BOSTON — Boston Mayor Marty Walsh declared racism a public health crisis in the city Friday morning.
The mayor announced the city would immediately transfer $3 million from the police overtime budget to the Public Health Commission.
Mayor Walsh described racism as “a slow-moving disaster that hurts communities and individuals over the course of a lifetime.” He said this would be initial set of actions for racial equity in the city that would be followed up on in the coming months.
“This is the beginning, not the end,” he said. "On May 25...the public conversation changed...young people refused and still refuse to accept the injustices of the past.”
The Public Health Commission will begin by tracking health data of minority communities to find ways to close inequities in the greater Boston community.
“I’ve been listening to that movement. I’ve been listening to black Americans and people of color in my life, on my team,” Walsh said.
Walsh said the city would also begin by taking steps to reform police oversight. The city will review all use of force policies, review police protocol, present findings to the community and implement reform.
“[This plan] is designed to sustain change,” Walsh said.
Earlier this week, police announced a new program with new use of force policies. The department said their current rules and procedures include most of the “8 Can’t Wait” reforms by Campaign Zero, but they’ve clarified some policies including a review of the use of chokeholds.
“Since the mayor has come in, we’ve reviewed policies, procedures, rules and regulations,” Boston Police Commissioner William Gross said. “Since the death of George Floyd, it is the responsibility of every one of Boston’s citizens to make sure that kind of cowardly murder doesn’t happen here...that means [police] working in partnership with the community to create a better quality of life for all...This is a community policing model."
“I would like to thank Commissioner [William] Gross for taking quick steps to address this,” Walsh said.
The Boston Police Department has also eliminated its use of the “hair test” for evidence of drug use.
A total of $12 million of the police overtime budget will also be reallocated. In addition to the $3 million for the Public Health Commission, money will be allocated for the following uses:
- The initial $3 million to implement our Public Health declaration.
- $1 million to support trauma response and counseling at the @HealthyBoston Commission.
- $2 million for community investments through other @CityofBoston departments, including violence prevention, language access, food security, immigrant advancement, elder support, and the Human Rights Commission.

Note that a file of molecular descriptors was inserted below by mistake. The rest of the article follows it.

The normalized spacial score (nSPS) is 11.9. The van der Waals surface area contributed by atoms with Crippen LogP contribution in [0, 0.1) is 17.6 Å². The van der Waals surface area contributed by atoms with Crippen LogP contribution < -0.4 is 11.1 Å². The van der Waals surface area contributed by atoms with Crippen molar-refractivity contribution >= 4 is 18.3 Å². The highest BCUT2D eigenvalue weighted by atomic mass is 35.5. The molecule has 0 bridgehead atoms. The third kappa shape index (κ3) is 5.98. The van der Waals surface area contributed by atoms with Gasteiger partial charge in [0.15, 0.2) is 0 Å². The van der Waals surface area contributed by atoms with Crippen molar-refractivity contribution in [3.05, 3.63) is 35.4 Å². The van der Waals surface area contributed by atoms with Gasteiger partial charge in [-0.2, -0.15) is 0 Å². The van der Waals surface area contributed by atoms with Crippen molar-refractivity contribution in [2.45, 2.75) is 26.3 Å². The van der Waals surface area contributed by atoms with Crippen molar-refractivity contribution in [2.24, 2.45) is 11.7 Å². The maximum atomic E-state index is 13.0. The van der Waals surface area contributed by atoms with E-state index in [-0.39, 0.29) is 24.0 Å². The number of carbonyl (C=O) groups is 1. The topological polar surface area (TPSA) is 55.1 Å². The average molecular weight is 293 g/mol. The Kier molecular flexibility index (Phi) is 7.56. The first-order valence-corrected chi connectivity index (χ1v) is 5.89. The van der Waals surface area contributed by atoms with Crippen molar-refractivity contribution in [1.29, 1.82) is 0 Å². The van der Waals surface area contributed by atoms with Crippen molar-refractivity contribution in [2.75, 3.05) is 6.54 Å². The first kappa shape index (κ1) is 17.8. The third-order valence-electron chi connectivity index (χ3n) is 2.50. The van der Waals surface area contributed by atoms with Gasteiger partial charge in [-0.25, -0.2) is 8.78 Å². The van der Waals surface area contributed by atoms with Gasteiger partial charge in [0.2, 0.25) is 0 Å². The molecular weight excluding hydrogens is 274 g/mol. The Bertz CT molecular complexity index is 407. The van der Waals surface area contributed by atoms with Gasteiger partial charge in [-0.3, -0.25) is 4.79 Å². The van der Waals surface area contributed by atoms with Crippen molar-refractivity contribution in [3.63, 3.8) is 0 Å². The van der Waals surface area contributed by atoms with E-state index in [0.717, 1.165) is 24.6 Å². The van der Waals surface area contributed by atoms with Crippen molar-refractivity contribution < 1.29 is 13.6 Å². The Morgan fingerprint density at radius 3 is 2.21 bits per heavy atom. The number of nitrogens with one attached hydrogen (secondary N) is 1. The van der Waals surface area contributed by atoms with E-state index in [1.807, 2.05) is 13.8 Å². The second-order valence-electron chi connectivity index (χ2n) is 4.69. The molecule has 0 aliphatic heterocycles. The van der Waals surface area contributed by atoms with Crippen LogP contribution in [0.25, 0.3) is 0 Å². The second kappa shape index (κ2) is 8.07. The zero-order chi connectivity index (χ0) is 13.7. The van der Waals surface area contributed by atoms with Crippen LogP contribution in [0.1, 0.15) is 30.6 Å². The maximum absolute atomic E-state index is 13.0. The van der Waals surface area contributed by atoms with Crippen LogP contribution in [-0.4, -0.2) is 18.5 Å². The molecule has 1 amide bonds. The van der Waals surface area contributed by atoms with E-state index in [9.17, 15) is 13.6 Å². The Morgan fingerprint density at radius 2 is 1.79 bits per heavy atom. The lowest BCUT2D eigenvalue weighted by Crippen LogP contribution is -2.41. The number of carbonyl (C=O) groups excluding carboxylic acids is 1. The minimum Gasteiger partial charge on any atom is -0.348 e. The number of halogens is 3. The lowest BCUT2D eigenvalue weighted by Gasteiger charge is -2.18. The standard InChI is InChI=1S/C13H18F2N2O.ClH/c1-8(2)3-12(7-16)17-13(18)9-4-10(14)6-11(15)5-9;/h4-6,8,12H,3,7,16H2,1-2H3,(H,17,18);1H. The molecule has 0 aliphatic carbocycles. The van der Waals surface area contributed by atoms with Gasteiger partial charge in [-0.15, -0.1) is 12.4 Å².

- $2 million for programs supporting minority and women-owned businesses.
- $2 million for housing security and ending youth homelessness.
- $2 million for emergency clinicians and mental health supports provided through @BostonPolice when they respond to residents in crisis.
"This will help police officers,” he said when asked about reallocating money from a police department he says has done a good job of reviewing its policies.
Boston 25 News asked how they’re going to operate with 20% less overtime budget.“So, we’ll get the jo done. Quite frankly, what I’ve heard in the community is we wear too many hats anyway.
A child doesn’t want to go to school, you call the Boston Police.
A child on the bus being unruly, you call the Boston Police. There’s an emotionally disturbed person in a home, you call the Boston Police.
How many hats do you want us to wear? So I think that responsibility should be spread out.”
Commissioner Gross said police “will get the job done" and that they’ve heard from the community they “wear too many hats anyway.” He said people call Boston police for things that aren’t police responsibility.
“A child doesn’t want to go to school, you call the Boston Police. A child on the bus being unruly, you call the Boston Police. There’s an emotionally disturbed person in a home, you call the Boston Police.”
“How many hats do you want us to wear?” Gross asked.
Gross said he wants to see the responsibility of caring for the community spread out.
“We don’t want to respond to every single call when it doesn’t require a uniform...maybe it requires mental health support. That will cut overtime right there,” he said.
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